Black Hearts at Battersea starts off where Joan Aiken’s first book, The Wolves of Willoughby Chase, left off. Bonnie and Sylvia, our heroines in the first book, are nowhere to be seen. Simon, a minor character in The Wolves, takes center stage in Black Hearts.
Simon journeys to London to meet up with the doctor that the trio (Simon, Bonnie, Sylvie) met in their earlier adventure. He hopes to stay with the doctor while he pursues art at a famous school in London.
The intrigue starts when Simon arrives at the appointed place, but there is no sign of the doctor. He throws himself into the school during the day and working for a living during the night. He crosses paths with a fellow orphan friend from his past, Sophie, who is a lady-in-waiting of sorts on an elderly Duchess. By chance, he is befriended by the Duke, with whom he plays chess.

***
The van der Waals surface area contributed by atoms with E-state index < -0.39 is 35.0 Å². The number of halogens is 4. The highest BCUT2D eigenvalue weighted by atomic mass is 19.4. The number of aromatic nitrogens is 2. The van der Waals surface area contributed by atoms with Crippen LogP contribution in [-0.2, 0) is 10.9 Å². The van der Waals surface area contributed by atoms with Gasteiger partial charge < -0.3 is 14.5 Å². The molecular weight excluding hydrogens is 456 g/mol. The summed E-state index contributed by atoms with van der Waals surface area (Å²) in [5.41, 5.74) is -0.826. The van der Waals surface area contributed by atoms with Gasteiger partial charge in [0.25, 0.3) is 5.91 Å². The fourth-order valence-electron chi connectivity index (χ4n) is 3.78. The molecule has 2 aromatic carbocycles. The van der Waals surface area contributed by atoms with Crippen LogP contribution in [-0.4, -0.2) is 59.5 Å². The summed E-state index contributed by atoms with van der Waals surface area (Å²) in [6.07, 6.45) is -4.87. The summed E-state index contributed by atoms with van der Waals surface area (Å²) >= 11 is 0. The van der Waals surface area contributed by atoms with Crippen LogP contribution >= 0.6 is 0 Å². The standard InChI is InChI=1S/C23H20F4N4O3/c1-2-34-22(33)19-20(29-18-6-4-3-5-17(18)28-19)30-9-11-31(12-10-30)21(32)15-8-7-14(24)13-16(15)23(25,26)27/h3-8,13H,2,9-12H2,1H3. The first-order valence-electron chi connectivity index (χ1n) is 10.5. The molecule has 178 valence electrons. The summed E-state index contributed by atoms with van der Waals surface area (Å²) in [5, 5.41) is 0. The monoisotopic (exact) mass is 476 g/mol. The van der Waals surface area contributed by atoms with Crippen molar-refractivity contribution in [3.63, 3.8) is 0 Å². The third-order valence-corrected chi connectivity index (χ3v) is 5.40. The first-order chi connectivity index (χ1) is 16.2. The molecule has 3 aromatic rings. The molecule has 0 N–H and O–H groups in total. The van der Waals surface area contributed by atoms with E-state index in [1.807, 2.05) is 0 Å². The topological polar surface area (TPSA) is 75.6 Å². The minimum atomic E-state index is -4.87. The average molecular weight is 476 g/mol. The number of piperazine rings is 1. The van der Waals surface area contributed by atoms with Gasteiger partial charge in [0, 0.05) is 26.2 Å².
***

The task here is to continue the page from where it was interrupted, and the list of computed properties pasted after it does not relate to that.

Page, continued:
The plot thickens with hints of rebellion in the air against the current British regime (James III), accompanied by attempted murder and kidnapping. Dido, a young daughter at the house where Simon is staying, goes missing. Presumably she is drowned, but Sophie has a feeling this scrappy lass will reappear—possible foreshadowing for the next book in the series since Dido doesn’t reappear by the end of the book.
As with The Wolves of Willoughby Chase, I stumbled across lots of words, maybe more so as this book showcases language reflecting different dialects and social classes. A lot of phrases left me wondering: “slice dabs off”, “lobbed his groats”, “prig some peck”, “dicked in the nob”, “pain in my breadbasket”, “be in clover”, “twigged their lay”, “not on your oliphant!”. (The last phrase caught my attention; a coworker’s last name is Oliphant.)
I’m not sure how many of these words and phrases I can use in daily life. Describing someone has being dicked in the nob or my desk as higgledy-piggledy might earn me double takes from others. I certainly don’t want my talk to be sporific. But there is something descriptive about these words and phrases. It almost makes me want to slip “a couple of coves on peep-go” into a conversation.